Articles

I believe that authenticity is essential to leading a happy, fulfilled life. For me, that means practicing what I preach: I always road-test well-being strategies in my own life before passing that advice along to my patients. The articles below have shaped my own beliefs about the role of failure and shame on the road to a purpose-filled life, and I hope they do the same for my clients—and for you.

The New York Bachelors Who Yearn for Something More

Women aren't the only ones to feel the pressure of the ticking clock as they grow older. The bachelors interviewed in this New York Times piece share a stereotype-breaking secret: that their perceived freedom can come with isolation, regret and the feeling that the party is almost over.

Can We End the Meditation Madness?

If sitting for 10 minutes sounds like a drag, check out this funny and insightful New York Times article about a non-meditating writer who felt "stalked by meditation evangelists." Since I personally struggle to stay calm when I sit still for 60 seconds, it hit close to home for me, and reminded me that there are many ways to gain mindfulness and calm.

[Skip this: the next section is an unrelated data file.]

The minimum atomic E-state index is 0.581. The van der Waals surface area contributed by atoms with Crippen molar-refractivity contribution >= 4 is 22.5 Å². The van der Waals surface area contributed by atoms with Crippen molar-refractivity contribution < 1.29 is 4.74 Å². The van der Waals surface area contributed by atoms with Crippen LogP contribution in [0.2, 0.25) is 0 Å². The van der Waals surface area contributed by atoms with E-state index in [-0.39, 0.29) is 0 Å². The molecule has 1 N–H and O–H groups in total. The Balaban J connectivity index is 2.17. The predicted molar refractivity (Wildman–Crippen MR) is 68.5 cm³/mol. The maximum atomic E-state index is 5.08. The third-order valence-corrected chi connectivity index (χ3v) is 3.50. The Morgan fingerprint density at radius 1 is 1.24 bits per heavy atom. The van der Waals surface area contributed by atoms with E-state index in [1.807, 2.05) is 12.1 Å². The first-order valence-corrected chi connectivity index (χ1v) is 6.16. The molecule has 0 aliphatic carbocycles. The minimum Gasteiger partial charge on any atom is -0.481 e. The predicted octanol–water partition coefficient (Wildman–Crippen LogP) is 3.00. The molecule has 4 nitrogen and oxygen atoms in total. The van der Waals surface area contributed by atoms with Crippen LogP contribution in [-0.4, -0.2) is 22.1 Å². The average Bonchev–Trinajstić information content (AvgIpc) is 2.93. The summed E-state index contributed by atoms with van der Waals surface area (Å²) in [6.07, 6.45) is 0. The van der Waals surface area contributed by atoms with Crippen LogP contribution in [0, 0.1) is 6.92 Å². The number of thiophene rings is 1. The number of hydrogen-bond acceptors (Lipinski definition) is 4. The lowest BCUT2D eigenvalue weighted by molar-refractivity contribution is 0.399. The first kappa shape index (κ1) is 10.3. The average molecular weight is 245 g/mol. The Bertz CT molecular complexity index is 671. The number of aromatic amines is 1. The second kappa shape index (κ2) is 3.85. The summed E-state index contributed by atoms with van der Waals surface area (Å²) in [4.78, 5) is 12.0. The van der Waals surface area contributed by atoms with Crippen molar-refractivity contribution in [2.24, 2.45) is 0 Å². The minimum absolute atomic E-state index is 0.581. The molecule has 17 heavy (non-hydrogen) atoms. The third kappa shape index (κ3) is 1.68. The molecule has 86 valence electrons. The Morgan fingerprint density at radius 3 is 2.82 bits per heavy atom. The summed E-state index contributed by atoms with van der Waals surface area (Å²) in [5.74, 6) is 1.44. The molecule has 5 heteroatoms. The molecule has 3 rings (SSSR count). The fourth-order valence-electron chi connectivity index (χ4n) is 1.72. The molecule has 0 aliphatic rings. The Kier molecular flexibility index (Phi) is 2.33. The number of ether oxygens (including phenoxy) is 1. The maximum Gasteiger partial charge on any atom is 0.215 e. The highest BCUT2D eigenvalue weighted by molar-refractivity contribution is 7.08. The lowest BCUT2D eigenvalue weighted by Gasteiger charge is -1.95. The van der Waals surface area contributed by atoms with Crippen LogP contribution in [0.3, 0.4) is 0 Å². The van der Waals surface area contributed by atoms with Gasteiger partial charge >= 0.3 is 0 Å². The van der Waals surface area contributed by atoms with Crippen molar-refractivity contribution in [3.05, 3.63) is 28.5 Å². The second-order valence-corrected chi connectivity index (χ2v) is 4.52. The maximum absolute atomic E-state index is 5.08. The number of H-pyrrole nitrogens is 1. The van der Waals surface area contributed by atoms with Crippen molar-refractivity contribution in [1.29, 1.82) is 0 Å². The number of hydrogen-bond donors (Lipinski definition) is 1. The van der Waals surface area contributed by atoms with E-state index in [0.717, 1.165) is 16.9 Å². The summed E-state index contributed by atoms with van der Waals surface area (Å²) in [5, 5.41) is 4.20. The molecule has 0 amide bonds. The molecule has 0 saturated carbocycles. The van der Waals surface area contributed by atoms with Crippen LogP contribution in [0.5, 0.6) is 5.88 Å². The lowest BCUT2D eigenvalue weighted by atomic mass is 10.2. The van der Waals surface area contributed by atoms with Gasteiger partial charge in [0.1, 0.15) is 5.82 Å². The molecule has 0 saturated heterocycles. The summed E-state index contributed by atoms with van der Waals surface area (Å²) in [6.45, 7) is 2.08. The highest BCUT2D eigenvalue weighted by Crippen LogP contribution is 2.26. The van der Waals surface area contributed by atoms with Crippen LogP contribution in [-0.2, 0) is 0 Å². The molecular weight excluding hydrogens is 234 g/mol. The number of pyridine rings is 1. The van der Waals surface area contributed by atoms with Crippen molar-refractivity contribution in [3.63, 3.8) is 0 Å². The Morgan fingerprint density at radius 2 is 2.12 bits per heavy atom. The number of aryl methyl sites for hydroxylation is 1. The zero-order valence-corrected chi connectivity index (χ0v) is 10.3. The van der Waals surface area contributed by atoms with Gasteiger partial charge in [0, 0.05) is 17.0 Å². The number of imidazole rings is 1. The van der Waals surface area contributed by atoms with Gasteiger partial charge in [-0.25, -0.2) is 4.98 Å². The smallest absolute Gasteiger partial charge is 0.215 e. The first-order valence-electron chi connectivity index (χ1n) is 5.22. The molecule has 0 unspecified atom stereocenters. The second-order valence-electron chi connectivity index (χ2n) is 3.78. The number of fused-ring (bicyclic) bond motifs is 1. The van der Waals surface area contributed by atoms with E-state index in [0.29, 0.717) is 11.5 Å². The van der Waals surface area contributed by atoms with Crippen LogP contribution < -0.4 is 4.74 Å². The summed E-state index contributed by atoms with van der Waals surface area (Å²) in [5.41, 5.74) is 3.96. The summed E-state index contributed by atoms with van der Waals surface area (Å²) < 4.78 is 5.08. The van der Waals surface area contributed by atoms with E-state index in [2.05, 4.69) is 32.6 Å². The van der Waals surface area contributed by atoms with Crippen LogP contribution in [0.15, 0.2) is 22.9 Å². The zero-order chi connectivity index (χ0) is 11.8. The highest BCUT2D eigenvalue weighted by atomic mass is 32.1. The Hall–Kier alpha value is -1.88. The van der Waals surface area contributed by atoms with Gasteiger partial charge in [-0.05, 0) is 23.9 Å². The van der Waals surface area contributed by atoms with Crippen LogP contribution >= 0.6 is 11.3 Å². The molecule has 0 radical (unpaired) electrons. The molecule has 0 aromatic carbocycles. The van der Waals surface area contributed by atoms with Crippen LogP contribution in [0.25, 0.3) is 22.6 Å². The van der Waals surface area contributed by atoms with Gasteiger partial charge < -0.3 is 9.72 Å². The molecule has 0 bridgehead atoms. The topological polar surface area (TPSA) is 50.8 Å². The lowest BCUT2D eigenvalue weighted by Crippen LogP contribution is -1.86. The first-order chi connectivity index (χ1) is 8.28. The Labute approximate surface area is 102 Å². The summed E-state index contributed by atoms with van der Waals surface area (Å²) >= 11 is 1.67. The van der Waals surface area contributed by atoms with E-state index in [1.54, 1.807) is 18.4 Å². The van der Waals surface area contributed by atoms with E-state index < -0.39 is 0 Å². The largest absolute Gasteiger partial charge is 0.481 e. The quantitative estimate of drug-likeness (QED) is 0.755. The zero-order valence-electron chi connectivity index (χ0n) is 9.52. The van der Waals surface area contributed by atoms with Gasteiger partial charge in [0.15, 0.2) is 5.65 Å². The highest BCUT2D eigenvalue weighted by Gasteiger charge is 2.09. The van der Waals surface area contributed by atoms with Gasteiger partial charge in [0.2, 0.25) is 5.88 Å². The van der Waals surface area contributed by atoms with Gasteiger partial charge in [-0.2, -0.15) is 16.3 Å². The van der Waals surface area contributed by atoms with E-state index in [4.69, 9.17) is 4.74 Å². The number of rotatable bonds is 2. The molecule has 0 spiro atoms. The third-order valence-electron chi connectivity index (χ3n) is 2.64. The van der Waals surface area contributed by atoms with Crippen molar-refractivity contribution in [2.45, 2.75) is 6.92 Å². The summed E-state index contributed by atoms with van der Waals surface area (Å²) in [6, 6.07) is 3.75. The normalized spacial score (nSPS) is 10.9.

Nobel Prize Winner Shows that Meditation Significantly Slows Aging

It’s no secret that meditation is good for us, but it can sometimes feel difficult to start a practice. I personally found motivation to meditate by reading about a Nobel Prize winner’s discovery that meditation can significantly slow the aging process. Her incredible work is detailed in this Elephant Journal piece.

The Drama of Deception

When someone deceives us, it’s natural to feel embarrassed and humiliated. This first-person Psychology Today piece describes why it’s important to recognize that the deceiver, not the deceived, is the one who should feel shame.

What if the Secret to Success Is Failure?

The strength of a student’s character might be a greater predictor of academic success than his or her SAT score. That’s what the academians described in this New York Times story have discovered, and I believe that this concept applies to adults as well.